Tennis Industry magazine

 

Nylon vs. Poly

With all the advancements and new introductions in co-poly strings, are nylon-based strings still relevant? The short answer: Very much so.

By Bob Patterson

Poly strings seem to dominate the tennis scene now — from junior tournaments, manufacturer advertising and even commentators at pro tournaments. Now, when strings are mentioned, it’s generally all about the wonders of poly.

But while it may appear that we’re headed to a time when poly will be the dominant material for tennis string, most experts don’t think that will be the case. Sure, poly has many benefits, but also has some drawbacks, especially for the recreational player. (See “The Evolution of Poly Strings” in the May 2015 issue.)

Regardless of how you feel about poly, the real loser in the mix is nylon. It seems no one talks about nylon anymore, although no other string segment has more variations and has undergone more development than this venerable veteran. Even with new nylon strings being developed and introduced to the marketplace, it seems that most marketing dollars are spent promoting what the pros are using, which is often a poly/gut hybrid, although the gut is also rarely mentioned.

Identity Crisis

While it may seem that nylon strings have gotten lost in the mix, it really could simply be an identity crisis. You will be hard-pressed to find any marketing material using the word “nylon,” and you’ll rarely find it even in the fine print on the package or in the catalog. We may be able to trace the aversion to the label back its roots.

Back when all racquets were wooden, natural gut was the only string used, until technology provided us with nylon as an alternative that was much less expensive and much more durable. Tennis enthusiasts and better players snubbed the new string since price and durability were all it could offer in comparison with natural gut.

But as time went on, and players grew up using nylon, it became more popular — especially as the game moved from country clubs to more city parks and schools. The string also got better, as manufacturing techniques began to produce string that had better playing characteristics. Wrapped construction and multifilaments proved to be better received than the original monofilaments. Somewhere along the way the better nylon strings started to be called “synthetic gut,” which was a more palatable name to the purists of the game.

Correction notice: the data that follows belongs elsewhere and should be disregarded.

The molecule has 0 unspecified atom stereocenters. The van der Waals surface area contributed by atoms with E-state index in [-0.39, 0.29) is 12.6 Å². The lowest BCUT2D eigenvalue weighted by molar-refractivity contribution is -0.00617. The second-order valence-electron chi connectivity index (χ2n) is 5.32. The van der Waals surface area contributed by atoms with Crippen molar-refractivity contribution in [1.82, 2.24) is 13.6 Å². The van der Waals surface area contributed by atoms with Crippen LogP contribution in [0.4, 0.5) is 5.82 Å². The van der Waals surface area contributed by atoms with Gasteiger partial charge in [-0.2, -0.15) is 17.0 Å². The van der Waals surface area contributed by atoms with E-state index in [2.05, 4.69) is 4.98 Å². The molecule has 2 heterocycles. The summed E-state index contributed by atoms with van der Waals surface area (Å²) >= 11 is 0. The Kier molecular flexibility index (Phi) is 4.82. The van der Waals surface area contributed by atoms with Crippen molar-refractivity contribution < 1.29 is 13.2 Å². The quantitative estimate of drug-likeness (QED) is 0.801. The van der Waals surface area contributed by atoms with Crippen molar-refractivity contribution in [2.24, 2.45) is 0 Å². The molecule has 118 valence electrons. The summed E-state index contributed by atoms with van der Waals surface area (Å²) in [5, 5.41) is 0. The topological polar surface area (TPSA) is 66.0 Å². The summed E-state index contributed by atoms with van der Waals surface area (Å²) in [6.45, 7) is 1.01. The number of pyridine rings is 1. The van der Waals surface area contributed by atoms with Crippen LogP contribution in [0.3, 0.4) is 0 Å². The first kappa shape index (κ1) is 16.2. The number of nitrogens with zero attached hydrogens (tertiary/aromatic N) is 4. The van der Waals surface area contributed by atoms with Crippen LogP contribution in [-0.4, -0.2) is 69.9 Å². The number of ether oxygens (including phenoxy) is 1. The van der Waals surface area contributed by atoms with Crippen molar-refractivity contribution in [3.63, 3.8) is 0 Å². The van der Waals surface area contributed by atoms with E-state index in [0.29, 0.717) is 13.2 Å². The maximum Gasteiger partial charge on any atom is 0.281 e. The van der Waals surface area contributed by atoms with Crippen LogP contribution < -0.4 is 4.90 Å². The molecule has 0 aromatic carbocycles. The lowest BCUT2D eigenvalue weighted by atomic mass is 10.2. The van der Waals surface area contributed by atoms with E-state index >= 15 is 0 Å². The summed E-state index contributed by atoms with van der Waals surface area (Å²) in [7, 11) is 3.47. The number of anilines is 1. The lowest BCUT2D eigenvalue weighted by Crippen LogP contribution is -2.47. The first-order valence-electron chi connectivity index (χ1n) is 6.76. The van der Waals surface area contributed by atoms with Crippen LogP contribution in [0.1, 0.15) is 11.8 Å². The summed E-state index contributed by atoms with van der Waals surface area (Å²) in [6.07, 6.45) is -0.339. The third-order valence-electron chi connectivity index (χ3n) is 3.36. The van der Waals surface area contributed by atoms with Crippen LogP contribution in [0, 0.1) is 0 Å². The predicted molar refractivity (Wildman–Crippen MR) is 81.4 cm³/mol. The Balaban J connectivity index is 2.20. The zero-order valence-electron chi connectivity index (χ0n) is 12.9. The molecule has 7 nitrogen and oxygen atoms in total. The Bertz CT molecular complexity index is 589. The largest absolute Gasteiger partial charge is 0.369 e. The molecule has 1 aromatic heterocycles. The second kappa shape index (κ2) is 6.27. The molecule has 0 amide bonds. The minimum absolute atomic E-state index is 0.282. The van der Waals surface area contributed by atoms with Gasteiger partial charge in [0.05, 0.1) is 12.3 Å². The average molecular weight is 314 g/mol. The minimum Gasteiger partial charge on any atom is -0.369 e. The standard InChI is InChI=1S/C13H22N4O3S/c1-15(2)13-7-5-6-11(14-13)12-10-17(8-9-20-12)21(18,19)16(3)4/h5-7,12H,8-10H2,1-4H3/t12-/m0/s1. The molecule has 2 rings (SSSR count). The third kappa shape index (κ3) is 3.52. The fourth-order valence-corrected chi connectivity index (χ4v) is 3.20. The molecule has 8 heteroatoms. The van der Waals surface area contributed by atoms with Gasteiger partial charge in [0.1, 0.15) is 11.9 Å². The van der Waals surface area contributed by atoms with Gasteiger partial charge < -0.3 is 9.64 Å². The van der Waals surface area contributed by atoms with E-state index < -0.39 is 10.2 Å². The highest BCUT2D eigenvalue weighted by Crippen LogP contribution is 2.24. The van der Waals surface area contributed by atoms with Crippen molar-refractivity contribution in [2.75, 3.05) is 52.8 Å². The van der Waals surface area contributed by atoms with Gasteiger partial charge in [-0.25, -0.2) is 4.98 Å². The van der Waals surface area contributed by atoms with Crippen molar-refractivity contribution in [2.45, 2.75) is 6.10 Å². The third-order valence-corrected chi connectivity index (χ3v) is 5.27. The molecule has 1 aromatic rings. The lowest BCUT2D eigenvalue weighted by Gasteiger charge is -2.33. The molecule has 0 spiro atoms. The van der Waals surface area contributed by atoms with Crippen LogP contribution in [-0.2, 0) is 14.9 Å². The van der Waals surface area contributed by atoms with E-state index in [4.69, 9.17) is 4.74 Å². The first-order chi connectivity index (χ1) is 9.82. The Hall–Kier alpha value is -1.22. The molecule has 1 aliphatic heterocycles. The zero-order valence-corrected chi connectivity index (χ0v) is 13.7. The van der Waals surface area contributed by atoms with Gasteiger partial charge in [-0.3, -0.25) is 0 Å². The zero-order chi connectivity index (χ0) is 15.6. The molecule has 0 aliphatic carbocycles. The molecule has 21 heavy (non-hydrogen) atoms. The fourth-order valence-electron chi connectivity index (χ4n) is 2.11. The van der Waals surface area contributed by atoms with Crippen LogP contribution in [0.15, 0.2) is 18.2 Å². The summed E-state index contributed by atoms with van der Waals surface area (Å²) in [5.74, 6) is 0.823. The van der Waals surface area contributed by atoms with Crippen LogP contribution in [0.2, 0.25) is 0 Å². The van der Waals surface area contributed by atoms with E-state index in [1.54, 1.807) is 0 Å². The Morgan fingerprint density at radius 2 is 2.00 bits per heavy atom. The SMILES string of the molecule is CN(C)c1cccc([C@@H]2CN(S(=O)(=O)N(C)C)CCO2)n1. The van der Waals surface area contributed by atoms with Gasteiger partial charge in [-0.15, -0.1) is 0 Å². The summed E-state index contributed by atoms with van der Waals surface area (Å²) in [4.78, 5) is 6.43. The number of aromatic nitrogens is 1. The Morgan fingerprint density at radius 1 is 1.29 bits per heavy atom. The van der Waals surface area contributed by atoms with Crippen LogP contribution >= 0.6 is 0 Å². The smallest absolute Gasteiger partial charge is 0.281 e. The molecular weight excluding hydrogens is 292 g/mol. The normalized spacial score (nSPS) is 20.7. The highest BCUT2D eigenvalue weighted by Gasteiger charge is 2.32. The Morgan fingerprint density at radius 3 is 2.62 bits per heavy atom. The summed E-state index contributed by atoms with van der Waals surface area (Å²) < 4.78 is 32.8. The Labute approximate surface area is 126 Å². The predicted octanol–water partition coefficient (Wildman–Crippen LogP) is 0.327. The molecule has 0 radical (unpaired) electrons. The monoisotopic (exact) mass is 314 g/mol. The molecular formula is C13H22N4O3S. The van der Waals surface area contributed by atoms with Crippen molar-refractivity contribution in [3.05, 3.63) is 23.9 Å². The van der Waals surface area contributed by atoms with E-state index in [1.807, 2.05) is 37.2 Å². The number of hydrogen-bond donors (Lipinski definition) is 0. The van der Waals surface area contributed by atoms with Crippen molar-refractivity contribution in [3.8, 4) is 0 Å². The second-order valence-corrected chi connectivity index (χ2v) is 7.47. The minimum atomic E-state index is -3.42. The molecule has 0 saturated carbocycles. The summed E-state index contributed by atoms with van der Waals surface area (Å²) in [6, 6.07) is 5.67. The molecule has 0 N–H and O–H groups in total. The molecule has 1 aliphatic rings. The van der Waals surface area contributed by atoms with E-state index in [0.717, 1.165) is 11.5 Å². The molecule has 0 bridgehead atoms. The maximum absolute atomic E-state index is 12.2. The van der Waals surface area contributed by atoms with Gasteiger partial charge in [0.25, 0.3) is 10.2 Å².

Still No Respect

Fast-forward 50 years. Today, nylon still lacks respect, it seems, since all the attention is on the co-poly formulations.

But can we as racquet technicians shoulder some of the responsibility? While we certainly don’t control the manufacturer’s marketing plans, nor do we have any influence on what the commentators talk about on televised pro matches, we should be the biggest influence when it comes to helping our customers choose the right string for them.

It is pretty well-established that co-poly strings are not the best choice for average recreational players, so are we guilty of letting our customers down by not informing them that using Nadal’s string is never going to help them hit screaming topspin winners?

Since poly gets all the attention these days, it’s easy to just go with the flow and give customers what they ask for, even when it’s not the best choice for their games or their arms.

In a quick, informal survey from a few dealers, most were stocking the latest introductions of poly strings. However, the vast majority offered nylon-based strings that had been in the marketplace for two decades or more. These are perfectly good strings to have in the inventory, as they are great products.

But I was amazed that many of the newer nylon-based strings were absent from most inventories in my survey group. Can this be attributed to lack of marketing from the manufacturers, unwillingness for us to embrace new strings, or maybe both?

Client Intervention

While we can only inform and suggest, it is imperative that racquet technicians take the time to educate their clients about the best equipment choices for their particular game.

Sure, there are clients who won’t listen and will demand what they think they need. But there also are plenty of players who are looking for anything that will help them elevate their game. It is up to the racquet technician to explain how the strings are an integral part of that process.

Perhaps it is an unattainable goal to get all recreational players into a string set-up that will benefit their game and not simply mimic their favorite pros, but we should, at least, inform and educate each and every one.

Inventory Staple

While manufacturers have been emphasizing co-poly strings, many new nylon strings have been introduced in the last few years and really deserve a look.

Nylon offers such a wide variety of playing characteristics because it can be configured in so many ways and combined with other materials. They should be the staples of any string inventory. From soft multifilaments to single- or double-wrapped nylons, a technician can find something for every player type. Creating hybrids with a co-poly or another nylon gives the client even more options.

The bottom line is, don’t give up on nylons! Embrace them. Learn about newer introductions and look for ways to incorporate them in your inventory in order to offer a complete and diverse range of strings to your clients.

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About the Author

Bob Patterson , the founder of the RacquetMAXX customization service, is a Master Racquet Technician with more than 20 years of experience. He was RSI's Stringer of the Year in 2005. He is Executive Director for the U.S. Racquet Stringers Association.

 

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